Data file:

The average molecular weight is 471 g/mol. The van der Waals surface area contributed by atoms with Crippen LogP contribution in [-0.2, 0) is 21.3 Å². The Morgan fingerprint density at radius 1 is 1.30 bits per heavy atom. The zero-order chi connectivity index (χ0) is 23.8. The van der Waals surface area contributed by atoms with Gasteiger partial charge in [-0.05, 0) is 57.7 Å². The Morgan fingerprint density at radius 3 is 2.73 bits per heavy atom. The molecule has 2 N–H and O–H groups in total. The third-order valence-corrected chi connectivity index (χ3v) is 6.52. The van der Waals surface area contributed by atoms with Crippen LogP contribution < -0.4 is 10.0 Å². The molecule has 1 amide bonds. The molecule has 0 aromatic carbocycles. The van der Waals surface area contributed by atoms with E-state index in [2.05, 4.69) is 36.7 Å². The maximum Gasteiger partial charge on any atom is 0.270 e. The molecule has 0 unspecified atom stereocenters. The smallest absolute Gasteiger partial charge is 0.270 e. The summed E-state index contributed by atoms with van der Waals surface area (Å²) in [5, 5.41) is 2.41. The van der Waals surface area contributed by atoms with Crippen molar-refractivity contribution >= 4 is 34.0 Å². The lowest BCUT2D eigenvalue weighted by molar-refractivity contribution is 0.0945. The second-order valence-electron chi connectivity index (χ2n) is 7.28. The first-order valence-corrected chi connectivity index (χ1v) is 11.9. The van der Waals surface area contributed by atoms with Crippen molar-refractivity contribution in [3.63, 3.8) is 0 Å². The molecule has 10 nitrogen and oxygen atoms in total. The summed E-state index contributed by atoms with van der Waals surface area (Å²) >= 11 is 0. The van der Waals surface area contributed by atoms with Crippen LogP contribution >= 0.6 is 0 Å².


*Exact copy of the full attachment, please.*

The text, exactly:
The average molecular weight is 471 g/mol. The van der Waals surface area contributed by atoms with Crippen LogP contribution in [-0.2, 0) is 21.3 Å². The Morgan fingerprint density at radius 1 is 1.30 bits per heavy atom. The zero-order chi connectivity index (χ0) is 23.8. The van der Waals surface area contributed by atoms with Gasteiger partial charge in [-0.05, 0) is 57.7 Å². The Morgan fingerprint density at radius 3 is 2.73 bits per heavy atom. The molecule has 2 N–H and O–H groups in total. The third-order valence-corrected chi connectivity index (χ3v) is 6.52. The van der Waals surface area contributed by atoms with Crippen LogP contribution < -0.4 is 10.0 Å². The molecule has 1 amide bonds. The molecule has 0 aromatic carbocycles. The van der Waals surface area contributed by atoms with E-state index in [2.05, 4.69) is 36.7 Å². The maximum Gasteiger partial charge on any atom is 0.270 e. The molecule has 0 unspecified atom stereocenters. The smallest absolute Gasteiger partial charge is 0.270 e. The summed E-state index contributed by atoms with van der Waals surface area (Å²) in [5, 5.41) is 2.41. The van der Waals surface area contributed by atoms with Crippen molar-refractivity contribution >= 4 is 34.0 Å². The lowest BCUT2D eigenvalue weighted by molar-refractivity contribution is 0.0945. The second-order valence-electron chi connectivity index (χ2n) is 7.28. The first-order valence-corrected chi connectivity index (χ1v) is 11.9. The van der Waals surface area contributed by atoms with Crippen molar-refractivity contribution in [3.63, 3.8) is 0 Å². The molecule has 10 nitrogen and oxygen atoms in total. The summed E-state index contributed by atoms with van der Waals surface area (Å²) >= 11 is 0. The van der Waals surface area contributed by atoms with Crippen LogP contribution >= 0.6 is 0 Å².